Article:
Napoleon managed to maintain the lesser ideals of the French Revolution. However, he managed to do this by giving all of the former ideals a ‘twist’ of his own if he was displeased by them. This included the fact that he re-wrote the constitution that had previously been written; he partially reversed the relationship with the Church, turning France into a Catholic country. It can also be stated that the way he gained power was against the French Revolution’s ideals: and this was the very beginning!
On the other hand, Napoleon managed to maintain equal taxation, which had previously been a big issue, especially for the poor.
Distinction was removed and there were no privileges for any parties neither was there a way to ‘sneak out’ of paying taxes (even for the first and second estate) as the system was efficiently managed-something that caused financial stability for France. Napoleon Bonaparte was in command of the French Army which gave him a lot of power, something Napoleon knew all too well.
In the year 1799, he sensed a chance to win power for himself and made his way back to France where he joined a plot to overthrow the directors and close down the Councils. Napoleon’s Brumaire shows a step against the new revolutionary ideas as it clearly stated there would not be a ‘monarch’. Bonaparte was not a monarch but he did reign like one, wanting all power for himself. He is quoted saying that: “I can no longer obey; I have tasted command and I cannot give it up. ” This shows that he knew that he could not reign along with other directors and wanted all power for himself.
This was against the one of the ideals of the directory and the terror. On top of this, Robespierre was against giving the army a lot of power because he believed this could result in a take-over: exactly what Napoleon did. Napoleon ran a very centralised: all focus was supposed to be on him. However, Napoleon claimed that, in principle, the French population was still able to vote (plebiscites). In practice, the number of voters was very low, which shows that the previous approach was actually being destroyed by Napoleon.
Napoleon also claimed there was ‘freedom of speech’: this was not true. Napoleon made sure that all newspapers wrote news he approved of: he censored all press and made sure that everything delivered was official propaganda. He reduced the amount of political journals published from 73 to 9 and made it clear there were to be no new ones. All articles were written by Napoleon himself or one of his ministers. On top of that, more than half of the printing-presses were shut down and remaining publishers were forced to take an oath declaring loyalty to the government.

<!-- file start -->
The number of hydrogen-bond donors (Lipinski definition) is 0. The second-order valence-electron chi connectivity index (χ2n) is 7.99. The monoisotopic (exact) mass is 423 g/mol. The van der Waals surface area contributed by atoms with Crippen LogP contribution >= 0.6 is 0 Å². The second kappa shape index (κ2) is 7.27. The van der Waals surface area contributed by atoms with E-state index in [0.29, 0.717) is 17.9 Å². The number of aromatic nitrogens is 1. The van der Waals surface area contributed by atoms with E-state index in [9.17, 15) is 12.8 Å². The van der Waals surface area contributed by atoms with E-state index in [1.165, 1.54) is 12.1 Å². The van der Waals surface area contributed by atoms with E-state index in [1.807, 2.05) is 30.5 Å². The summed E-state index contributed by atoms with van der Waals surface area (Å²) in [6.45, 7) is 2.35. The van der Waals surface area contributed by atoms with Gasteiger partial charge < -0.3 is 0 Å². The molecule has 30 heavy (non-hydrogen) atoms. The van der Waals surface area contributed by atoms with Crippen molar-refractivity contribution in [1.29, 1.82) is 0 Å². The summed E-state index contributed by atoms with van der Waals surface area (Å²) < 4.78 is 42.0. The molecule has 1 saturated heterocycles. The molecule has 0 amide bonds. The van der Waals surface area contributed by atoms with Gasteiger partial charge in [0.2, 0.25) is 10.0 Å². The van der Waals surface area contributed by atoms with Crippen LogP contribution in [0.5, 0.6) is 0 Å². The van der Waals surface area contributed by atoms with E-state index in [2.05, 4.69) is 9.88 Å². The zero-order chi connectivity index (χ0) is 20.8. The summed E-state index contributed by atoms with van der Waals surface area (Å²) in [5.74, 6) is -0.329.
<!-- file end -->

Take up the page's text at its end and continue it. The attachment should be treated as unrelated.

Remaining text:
This again points to the fact that Napoleon centralised his reign and made sure that the legislature had little to no power. The fact that Napoleon re-wrote the constitution that had previously been written-up shows that he made sure of the fact that the legislature was much less powerful: in the Constitution Napoleon wrote effectively gave him all power: this caused some people to believe the end of the French Revolution had arrived. However, Napoleon partially copied the previous constitution. All the citizens, being equal in the eyes of the law, are equally admissible to all public dignities, places, and employments, according to their capacity and without distinction other than that of their virtues and of their talents” – a quote from the Declaration of Rights of Man. Napoleon often declared his belief in ‘equal opportunities for all’ but as far as education was concerned, ordinary people were neglected, just as it had been during the ancien regime. On top of that, it was not his priority to consider education for girls as they were getting ready for their destiny: marriage (according to Napoleon).
One of his most famous quotes is: “women are nothing but machines for producing children. ” Where the Estates were concerned, Napoleon made sure all ‘privileges’ were banned and that taxation remained equal – this was something that Napoleon managed to maintain from the previous leaders. He also removed distinction between the social classes. A down side was that Lettres de Cachet were reintroduced which took away the right of a proper court hearing or a trail: this was not showing equality.
Napoleon decided to build up a relationship with the church again: he could not have cared less for religion but he believed it “stopped the poor from murdering the rich” and was therefore considered the ‘social bond’ cementing together a ‘divided people’. Napoleon made the Church sign the Concordat which made sure that Napoleon had complete control over all French bishops and at the same time he was able to increase State control over any activities of the Clergy. Napoleon was driven by personal ambitions: he stated so himself.
He liked the ideas of the French Revolution and he built on the principles that had been set before. The French population was so fed-up of all of their hardships that they just accepted Napoleon as a leader. Once Napoleon realized he was not going to be stopped, he over-stepped boundaries (like crowning himself emperor). The points mentioned above have shown clear evidence of the fact that Napoleon did not keep to the revolution ideals. He wanted everything to suit his needs and he made sure that this happened by changing, adjusting or building upon previous ideas or setting up his own completely.
Cite this How Far Did Napoleon Maintain the Ideals of the French Revolution?
How Far Did Napoleon Maintain the Ideals of the French Revolution?. (2016, Dec 25). Retrieved from https://graduateway.com/how-far-did-napoleon-maintain-the-ideals-of-the-french-revolution/